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Spring Frost Damage in Corn and Soybeans

  • Temperatures must remain at-or-below freezing for at least a couple of hours to cause damage.  
    Frost damage indicators typically include a dark and/or water-soaked appearance, followed by a browning, necrotic appearance a few days later.  
  • Corn and soybean plant survival can be gauged by new leaf growth or the presence of injury to the growing points.   
  • Allow plants time to recover from frost before making a final management decision.A late spring frost is a yearly concern for corn and soybean farmers in most growing areas. Crops planted earlier have a greater risk of frost injury due to earlier plant emergence. It is important to be able to diagnose early season frost symptoms, assess damage severity and determine if replanting would provide an economic return. 

Assessing Symptoms
Freezing temperatures do not automatically cause crop injury. Temperatures of 28-30° F or lower are typically needed for damage to occur; however, there are multiple examples where 28° F may not cause significant damage or stand loss. Temperatures must remain at-or-below freezing for more than a couple of hours to impact the crop significantly. Microclimatic conditions, such as air movement (wind), cloud cover and topography, can also increase or decrease risk of frost injury.  

Plants damaged by frost will appear darker in color within hours after freezing. With less severe damage, leaves may only appear water soaked. Severely damaged plants will start to turn brown and necrotic in appearance over the following days.  

Determining Survival
Determining survival of frost-damaged corn is highly dependent on the growth stage at the time freezing occurred. During normal plant development, the growing point of corn will remain protected below the soil surface from fluctuating air temperature until reaching the V5-V6 growth stages, reducing risk of injury. Upper leaf area may still be damaged from freezing temperatures, but if the growing point is protected, plants will usually recover quickly with warmer growing conditions. Plant recovery potential can be gauged by digging up plants and cutting open stems to evaluate the growing point health. A dark yellow to brown growing point could indicate a damaged plant that is less likely to survive.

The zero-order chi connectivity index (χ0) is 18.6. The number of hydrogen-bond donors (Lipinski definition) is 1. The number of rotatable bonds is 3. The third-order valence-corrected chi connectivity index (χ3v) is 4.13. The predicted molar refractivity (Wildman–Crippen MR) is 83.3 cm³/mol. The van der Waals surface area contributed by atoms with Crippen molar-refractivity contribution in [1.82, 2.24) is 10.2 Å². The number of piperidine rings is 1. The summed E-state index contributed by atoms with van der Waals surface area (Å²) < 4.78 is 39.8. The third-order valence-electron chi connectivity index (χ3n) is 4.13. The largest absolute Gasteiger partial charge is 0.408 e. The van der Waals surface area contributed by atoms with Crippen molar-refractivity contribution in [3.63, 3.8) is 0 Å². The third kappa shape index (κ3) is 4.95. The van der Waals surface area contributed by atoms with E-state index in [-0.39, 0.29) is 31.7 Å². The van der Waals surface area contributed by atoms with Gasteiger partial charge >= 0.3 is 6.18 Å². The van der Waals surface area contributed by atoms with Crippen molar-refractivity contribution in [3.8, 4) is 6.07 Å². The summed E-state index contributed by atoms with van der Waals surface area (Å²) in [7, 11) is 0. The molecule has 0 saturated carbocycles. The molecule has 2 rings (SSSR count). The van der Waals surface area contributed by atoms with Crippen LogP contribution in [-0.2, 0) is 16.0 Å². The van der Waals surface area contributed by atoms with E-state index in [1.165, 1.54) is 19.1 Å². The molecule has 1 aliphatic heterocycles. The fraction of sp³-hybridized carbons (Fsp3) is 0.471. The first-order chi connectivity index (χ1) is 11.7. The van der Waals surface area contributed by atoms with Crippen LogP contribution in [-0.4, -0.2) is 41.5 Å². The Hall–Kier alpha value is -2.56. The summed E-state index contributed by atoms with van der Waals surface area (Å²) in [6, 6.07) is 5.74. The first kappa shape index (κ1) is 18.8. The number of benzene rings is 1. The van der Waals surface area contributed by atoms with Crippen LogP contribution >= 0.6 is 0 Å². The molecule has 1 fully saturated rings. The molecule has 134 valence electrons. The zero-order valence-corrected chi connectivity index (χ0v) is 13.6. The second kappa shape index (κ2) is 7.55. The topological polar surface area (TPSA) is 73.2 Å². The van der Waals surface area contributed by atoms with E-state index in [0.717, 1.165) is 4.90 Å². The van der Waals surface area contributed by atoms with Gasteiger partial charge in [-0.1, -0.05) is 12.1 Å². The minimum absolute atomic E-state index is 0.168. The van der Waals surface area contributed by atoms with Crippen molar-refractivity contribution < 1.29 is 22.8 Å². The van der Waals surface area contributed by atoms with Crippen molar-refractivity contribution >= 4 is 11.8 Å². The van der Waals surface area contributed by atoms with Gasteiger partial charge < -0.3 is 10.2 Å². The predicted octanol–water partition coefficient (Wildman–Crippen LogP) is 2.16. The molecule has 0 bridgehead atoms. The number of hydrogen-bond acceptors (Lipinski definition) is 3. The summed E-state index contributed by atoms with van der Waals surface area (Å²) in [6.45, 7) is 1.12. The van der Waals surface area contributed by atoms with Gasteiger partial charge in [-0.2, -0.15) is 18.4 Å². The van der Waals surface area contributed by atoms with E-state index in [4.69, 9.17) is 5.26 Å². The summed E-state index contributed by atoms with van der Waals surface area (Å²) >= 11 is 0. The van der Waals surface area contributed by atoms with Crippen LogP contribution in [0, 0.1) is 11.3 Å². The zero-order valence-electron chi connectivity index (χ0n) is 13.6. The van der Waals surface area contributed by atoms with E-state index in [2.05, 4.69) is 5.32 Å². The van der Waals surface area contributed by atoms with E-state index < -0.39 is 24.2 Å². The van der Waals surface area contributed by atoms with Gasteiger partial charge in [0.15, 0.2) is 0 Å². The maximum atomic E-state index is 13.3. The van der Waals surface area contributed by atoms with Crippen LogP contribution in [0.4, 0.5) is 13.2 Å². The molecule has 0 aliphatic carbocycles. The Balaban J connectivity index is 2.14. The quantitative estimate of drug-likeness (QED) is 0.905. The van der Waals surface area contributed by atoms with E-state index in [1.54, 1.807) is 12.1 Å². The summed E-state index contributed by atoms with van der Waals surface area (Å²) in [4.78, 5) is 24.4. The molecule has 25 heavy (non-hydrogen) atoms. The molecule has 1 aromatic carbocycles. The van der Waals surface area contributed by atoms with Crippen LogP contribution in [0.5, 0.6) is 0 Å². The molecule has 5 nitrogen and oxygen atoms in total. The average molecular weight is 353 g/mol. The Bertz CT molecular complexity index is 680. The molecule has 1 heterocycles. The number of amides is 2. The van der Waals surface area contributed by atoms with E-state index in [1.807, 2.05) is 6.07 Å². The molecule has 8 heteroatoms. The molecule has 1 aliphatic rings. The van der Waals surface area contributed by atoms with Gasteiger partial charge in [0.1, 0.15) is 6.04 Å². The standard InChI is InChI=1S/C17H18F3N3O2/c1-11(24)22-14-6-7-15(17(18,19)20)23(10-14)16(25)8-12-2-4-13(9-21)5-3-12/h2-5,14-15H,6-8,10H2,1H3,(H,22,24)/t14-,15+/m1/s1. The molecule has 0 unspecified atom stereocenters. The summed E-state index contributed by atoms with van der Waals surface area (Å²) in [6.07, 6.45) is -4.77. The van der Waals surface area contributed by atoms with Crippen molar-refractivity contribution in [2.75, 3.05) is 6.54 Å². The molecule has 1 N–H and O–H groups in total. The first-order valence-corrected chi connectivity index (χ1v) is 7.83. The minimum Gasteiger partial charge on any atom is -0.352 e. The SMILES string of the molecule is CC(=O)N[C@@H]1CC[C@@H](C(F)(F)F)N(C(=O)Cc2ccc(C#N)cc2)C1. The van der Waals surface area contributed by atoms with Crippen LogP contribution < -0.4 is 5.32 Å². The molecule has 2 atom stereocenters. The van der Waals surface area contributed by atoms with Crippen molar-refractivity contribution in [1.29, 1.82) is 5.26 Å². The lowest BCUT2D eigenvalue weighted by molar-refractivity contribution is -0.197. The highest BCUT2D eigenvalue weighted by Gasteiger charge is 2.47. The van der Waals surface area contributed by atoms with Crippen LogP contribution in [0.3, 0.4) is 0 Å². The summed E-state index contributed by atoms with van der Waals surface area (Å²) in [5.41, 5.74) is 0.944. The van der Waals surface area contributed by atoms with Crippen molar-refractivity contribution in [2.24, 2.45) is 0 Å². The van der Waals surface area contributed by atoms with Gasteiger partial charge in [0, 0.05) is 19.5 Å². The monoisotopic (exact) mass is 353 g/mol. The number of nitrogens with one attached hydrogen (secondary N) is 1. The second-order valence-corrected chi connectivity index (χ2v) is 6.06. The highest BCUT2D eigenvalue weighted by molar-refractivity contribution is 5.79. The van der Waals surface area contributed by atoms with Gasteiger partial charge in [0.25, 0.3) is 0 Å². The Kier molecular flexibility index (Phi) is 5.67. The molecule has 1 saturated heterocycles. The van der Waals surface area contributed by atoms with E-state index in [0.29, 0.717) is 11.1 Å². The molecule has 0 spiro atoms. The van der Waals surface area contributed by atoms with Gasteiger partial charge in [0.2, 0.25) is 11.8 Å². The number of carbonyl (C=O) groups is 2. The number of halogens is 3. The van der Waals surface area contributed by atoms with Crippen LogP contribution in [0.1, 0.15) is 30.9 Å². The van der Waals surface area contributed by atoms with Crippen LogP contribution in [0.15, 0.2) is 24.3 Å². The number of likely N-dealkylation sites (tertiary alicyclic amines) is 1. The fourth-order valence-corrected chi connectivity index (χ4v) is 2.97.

Soybeans can generally tolerate slightly cooler temperatures than corn. However, due to the positioning of soybean growing points on the uppermost part of the plant, they are susceptible to frost damage at any time after emerging. Each new node becomes the dominate growing point for soybeans. Taller soybeans experiencing frost damage still have a chance of surviving if lower nodes are insulated enough by upper canopy leaves to protect against freezing. Warm soils can provide additional insulation to lower nodes, usually resulting in regrowth from the uppermost surviving node.   

Tips for Evaluating Frost-Damaged Crops 

  1. Wait 2 or more days after frost occurrence to evaluate regrowth and growing point health to determine the number of surviving plants remaining. 
  2. Flag frost-damaged plants and reinspect after a few days of good weather to determine the number of viable plants. 
  3. Compare yield potential of reduced stands to the reduced yield potential with later planting dates. 
  4. Factor additional costs of replanting, such as seed, fuel and labor expenses, as part of the decision. 
  5. Refer to the Golden Harvest Replant Calculator as an online resource for corn decisions.  
  6. Understand that final soybean stands near 100,000 plants per acre or greater likely will not need replanting. 

Management: Clipping Plants to Speed Recovery​​​​​​​
Many producers and researchers have experimented with cutting off frost-damaged tissue to allow regrowth to occur more easily and quickly. This method is usually only considered for corn at the V5 stage or later as a method to remove damaged tissue. Due to the growing point being above the soil line at this stage, caution should be taken to avoid further damage while clipping. University research has shown mixed results with this management practice and even observed grain yield loss because of clipping. Clipping plants should be reserved for severe cases where you are certain plants will not survive without action. 

Reacting quickly after frost can often be the first response by farmers. Unfortunately, frost damage situations require patience and investigation to determine the impact. Getting a good idea of the number of surviving plants will be the most critical decision factor. Allow plants the chance to recover before making any final management decisions.  

For more information on potential assessing spring frost risk, contact your local Golden Harvest Seed Advisor

Photos are either the property of Syngenta or used under agreement. 
Syngenta hereby disclaims liability for third-party websites. 


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